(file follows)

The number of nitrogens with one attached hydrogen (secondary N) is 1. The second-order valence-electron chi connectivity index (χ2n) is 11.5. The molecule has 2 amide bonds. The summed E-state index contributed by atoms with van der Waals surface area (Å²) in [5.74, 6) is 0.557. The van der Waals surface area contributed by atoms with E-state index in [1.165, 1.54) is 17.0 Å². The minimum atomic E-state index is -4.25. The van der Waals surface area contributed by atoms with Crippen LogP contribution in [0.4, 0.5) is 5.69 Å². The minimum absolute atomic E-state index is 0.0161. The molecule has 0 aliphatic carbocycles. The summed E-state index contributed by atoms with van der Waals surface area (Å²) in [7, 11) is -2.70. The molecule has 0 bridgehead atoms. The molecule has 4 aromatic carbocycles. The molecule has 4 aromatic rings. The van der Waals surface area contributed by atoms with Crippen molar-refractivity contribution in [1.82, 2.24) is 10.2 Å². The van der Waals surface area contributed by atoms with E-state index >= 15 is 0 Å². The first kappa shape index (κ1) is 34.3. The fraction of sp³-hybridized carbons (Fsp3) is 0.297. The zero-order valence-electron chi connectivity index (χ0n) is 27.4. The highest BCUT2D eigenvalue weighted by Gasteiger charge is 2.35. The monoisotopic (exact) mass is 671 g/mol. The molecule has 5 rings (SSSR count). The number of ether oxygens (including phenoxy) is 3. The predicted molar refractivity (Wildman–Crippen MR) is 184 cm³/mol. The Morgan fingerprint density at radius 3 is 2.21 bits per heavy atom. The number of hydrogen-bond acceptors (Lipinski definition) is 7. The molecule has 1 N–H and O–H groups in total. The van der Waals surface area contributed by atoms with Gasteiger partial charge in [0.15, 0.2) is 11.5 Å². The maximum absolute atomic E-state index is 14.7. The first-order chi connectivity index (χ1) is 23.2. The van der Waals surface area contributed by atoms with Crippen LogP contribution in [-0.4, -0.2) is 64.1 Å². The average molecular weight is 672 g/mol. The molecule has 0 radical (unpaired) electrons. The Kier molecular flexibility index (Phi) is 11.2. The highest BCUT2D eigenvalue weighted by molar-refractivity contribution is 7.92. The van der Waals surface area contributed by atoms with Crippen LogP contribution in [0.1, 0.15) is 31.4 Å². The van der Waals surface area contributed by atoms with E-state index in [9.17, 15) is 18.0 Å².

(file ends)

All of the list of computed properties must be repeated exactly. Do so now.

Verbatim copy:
The number of nitrogens with one attached hydrogen (secondary N) is 1. The second-order valence-electron chi connectivity index (χ2n) is 11.5. The molecule has 2 amide bonds. The summed E-state index contributed by atoms with van der Waals surface area (Å²) in [5.74, 6) is 0.557. The van der Waals surface area contributed by atoms with E-state index in [1.165, 1.54) is 17.0 Å². The minimum atomic E-state index is -4.25. The van der Waals surface area contributed by atoms with Crippen LogP contribution in [0.4, 0.5) is 5.69 Å². The minimum absolute atomic E-state index is 0.0161. The molecule has 0 aliphatic carbocycles. The summed E-state index contributed by atoms with van der Waals surface area (Å²) in [7, 11) is -2.70. The molecule has 0 bridgehead atoms. The molecule has 4 aromatic carbocycles. The molecule has 4 aromatic rings. The van der Waals surface area contributed by atoms with Crippen molar-refractivity contribution in [1.82, 2.24) is 10.2 Å². The van der Waals surface area contributed by atoms with E-state index >= 15 is 0 Å². The first kappa shape index (κ1) is 34.3. The fraction of sp³-hybridized carbons (Fsp3) is 0.297. The zero-order valence-electron chi connectivity index (χ0n) is 27.4. The highest BCUT2D eigenvalue weighted by Gasteiger charge is 2.35. The monoisotopic (exact) mass is 671 g/mol. The molecule has 5 rings (SSSR count). The number of ether oxygens (including phenoxy) is 3. The predicted molar refractivity (Wildman–Crippen MR) is 184 cm³/mol. The Morgan fingerprint density at radius 3 is 2.21 bits per heavy atom. The number of hydrogen-bond acceptors (Lipinski definition) is 7. The molecule has 1 N–H and O–H groups in total. The van der Waals surface area contributed by atoms with Gasteiger partial charge in [0.15, 0.2) is 11.5 Å². The maximum absolute atomic E-state index is 14.7. The first-order chi connectivity index (χ1) is 23.2. The van der Waals surface area contributed by atoms with Crippen LogP contribution in [-0.4, -0.2) is 64.1 Å². The average molecular weight is 672 g/mol. The molecule has 0 radical (unpaired) electrons. The Kier molecular flexibility index (Phi) is 11.2. The highest BCUT2D eigenvalue weighted by molar-refractivity contribution is 7.92. The van der Waals surface area contributed by atoms with Crippen LogP contribution in [0.1, 0.15) is 31.4 Å². The van der Waals surface area contributed by atoms with E-state index in [9.17, 15) is 18.0 Å².